The danger of living for your children.

Posted on August 27, 2013 · Posted in Culture, Parenting, Worldview

We live in the age of the Child. Children are to be accommodated. They become the center of family life. So instead of training children, our modern world seeks to idolize them. Education can become a means to serve children rather than to teach them to sacrificially live their lives for God. Parents live for their children instead of for God. When this happens, nothing good is accomplished. Marriages are weakened because of this wrong-headed focus. Children can never meet the expectations of parents who worship them. Divorce and child abuse increase. In the end, all that is left is relational rubble.

 

It is this relational rubble that can also lead to children becoming cynical and disaffected by Christianity. Children who have been the misplaced objects of worship by their parents cannot bear the weight of being parental idols. Children who are a means to their parents enjoyment and personal fulfillment will often despise the beliefs of their family and church. Children who have been relationally abandoned in the service of the god of performance will find no comfort in a gospel that appears to  be rigged in their parents favor.

 

These are among the reasons children turn from God. Perhaps they are even the underlying reasons for the departure of youth from church. Parents, love God, love your spouse, and in love, prepare your children for the dangerous world that is waiting for them. Doing anything other than this will make your faith appear self-serving.  God deserves better than to be represented this way. The self-serving idolatry of living for your children will ultimately destroy your marriage and your children. Attempting to save your life through your children will consume you and them. Do not live for your children. Live for God!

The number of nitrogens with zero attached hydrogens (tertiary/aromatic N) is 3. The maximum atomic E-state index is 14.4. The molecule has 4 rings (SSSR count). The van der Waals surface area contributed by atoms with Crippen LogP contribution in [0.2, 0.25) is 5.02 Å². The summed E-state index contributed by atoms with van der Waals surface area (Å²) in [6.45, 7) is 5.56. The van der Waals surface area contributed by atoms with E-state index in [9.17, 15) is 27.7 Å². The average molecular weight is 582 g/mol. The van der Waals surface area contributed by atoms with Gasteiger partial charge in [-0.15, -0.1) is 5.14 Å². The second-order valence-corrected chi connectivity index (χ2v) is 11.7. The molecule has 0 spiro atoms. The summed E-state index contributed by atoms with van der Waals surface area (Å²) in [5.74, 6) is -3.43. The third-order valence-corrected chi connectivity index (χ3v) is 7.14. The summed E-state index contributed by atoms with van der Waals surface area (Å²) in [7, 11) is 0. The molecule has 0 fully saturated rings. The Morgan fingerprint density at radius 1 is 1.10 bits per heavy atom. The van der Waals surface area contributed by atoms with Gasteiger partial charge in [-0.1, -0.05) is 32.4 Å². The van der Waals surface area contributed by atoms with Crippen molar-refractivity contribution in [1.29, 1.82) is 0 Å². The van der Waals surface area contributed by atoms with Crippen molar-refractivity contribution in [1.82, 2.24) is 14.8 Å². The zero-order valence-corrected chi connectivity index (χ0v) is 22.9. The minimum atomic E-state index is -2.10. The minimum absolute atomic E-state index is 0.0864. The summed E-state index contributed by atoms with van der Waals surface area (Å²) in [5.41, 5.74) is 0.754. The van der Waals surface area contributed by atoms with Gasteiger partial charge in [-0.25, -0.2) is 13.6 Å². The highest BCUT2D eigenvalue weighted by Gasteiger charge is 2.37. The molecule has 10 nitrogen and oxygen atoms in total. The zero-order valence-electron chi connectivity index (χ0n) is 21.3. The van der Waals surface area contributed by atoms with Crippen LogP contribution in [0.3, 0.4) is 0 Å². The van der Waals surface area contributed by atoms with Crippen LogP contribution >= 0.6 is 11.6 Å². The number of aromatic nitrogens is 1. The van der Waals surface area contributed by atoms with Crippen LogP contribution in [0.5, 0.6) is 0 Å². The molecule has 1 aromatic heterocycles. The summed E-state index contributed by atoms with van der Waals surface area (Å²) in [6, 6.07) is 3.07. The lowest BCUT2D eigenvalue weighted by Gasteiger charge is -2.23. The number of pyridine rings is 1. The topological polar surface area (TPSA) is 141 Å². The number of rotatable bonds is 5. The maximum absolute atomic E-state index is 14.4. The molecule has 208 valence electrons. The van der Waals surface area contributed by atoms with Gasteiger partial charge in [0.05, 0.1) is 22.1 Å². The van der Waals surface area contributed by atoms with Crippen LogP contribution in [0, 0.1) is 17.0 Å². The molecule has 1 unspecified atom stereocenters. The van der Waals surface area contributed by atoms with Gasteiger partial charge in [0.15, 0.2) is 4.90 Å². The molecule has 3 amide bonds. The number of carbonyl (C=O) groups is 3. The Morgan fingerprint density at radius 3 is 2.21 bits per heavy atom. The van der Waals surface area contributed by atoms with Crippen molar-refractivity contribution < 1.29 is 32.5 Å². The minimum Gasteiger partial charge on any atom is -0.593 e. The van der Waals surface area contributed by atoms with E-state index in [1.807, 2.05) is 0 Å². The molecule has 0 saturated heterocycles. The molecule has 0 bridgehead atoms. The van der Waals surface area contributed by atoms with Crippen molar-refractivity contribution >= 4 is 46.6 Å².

Jay Younts
John A. (Jay) Younts is the Shepherd Press blogger, and is a ruling elder serving at Redeemer Associate Reformed Presbyterian Church in Moore, South Carolina. He has written Everyday Talk, Everyday Talk About Sex & Marriage, Finding the Right Track, the In Touch With Paul stewardship series, and What About War. He has studied and taught about biblical childrearing for 30 years. He and his late wife Ruth have five adult children.